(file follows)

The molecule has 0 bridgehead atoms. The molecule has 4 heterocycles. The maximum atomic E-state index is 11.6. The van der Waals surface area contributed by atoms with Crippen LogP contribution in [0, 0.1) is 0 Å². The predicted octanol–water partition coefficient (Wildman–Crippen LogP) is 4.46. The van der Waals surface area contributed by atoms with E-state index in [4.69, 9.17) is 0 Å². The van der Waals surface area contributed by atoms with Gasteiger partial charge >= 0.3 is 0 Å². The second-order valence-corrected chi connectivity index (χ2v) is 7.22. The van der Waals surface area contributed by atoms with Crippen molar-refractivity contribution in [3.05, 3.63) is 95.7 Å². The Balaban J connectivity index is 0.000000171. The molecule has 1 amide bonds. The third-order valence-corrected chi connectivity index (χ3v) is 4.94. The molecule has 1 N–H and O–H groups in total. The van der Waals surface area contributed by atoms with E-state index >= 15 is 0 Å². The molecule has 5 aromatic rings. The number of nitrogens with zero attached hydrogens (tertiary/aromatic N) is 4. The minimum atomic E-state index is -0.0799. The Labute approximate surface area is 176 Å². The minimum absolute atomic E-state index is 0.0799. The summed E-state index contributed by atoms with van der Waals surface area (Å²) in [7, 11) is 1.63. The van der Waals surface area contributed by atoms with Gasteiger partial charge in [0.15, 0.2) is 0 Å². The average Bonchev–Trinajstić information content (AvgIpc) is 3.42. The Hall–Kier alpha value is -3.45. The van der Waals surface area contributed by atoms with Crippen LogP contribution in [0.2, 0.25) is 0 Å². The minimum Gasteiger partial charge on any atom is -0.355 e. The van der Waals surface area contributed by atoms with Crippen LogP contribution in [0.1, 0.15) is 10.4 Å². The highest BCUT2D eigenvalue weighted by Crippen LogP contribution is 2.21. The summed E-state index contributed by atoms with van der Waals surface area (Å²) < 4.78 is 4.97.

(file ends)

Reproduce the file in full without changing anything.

The molecule has 0 bridgehead atoms. The molecule has 4 heterocycles. The maximum atomic E-state index is 11.6. The van der Waals surface area contributed by atoms with Crippen LogP contribution in [0, 0.1) is 0 Å². The predicted octanol–water partition coefficient (Wildman–Crippen LogP) is 4.46. The van der Waals surface area contributed by atoms with E-state index in [4.69, 9.17) is 0 Å². The van der Waals surface area contributed by atoms with Gasteiger partial charge >= 0.3 is 0 Å². The second-order valence-corrected chi connectivity index (χ2v) is 7.22. The van der Waals surface area contributed by atoms with Crippen molar-refractivity contribution in [3.05, 3.63) is 95.7 Å². The Balaban J connectivity index is 0.000000171. The molecule has 1 amide bonds. The third-order valence-corrected chi connectivity index (χ3v) is 4.94. The molecule has 1 N–H and O–H groups in total. The van der Waals surface area contributed by atoms with E-state index >= 15 is 0 Å². The molecule has 5 aromatic rings. The number of nitrogens with zero attached hydrogens (tertiary/aromatic N) is 4. The minimum atomic E-state index is -0.0799. The Labute approximate surface area is 176 Å². The minimum absolute atomic E-state index is 0.0799. The summed E-state index contributed by atoms with van der Waals surface area (Å²) in [7, 11) is 1.63. The van der Waals surface area contributed by atoms with Gasteiger partial charge in [0.15, 0.2) is 0 Å². The average Bonchev–Trinajstić information content (AvgIpc) is 3.42. The Hall–Kier alpha value is -3.45. The van der Waals surface area contributed by atoms with Crippen LogP contribution in [0.2, 0.25) is 0 Å². The minimum Gasteiger partial charge on any atom is -0.355 e. The van der Waals surface area contributed by atoms with Crippen LogP contribution in [0.1, 0.15) is 10.4 Å². The highest BCUT2D eigenvalue weighted by Crippen LogP contribution is 2.21. The summed E-state index contributed by atoms with van der Waals surface area (Å²) < 4.78 is 4.97.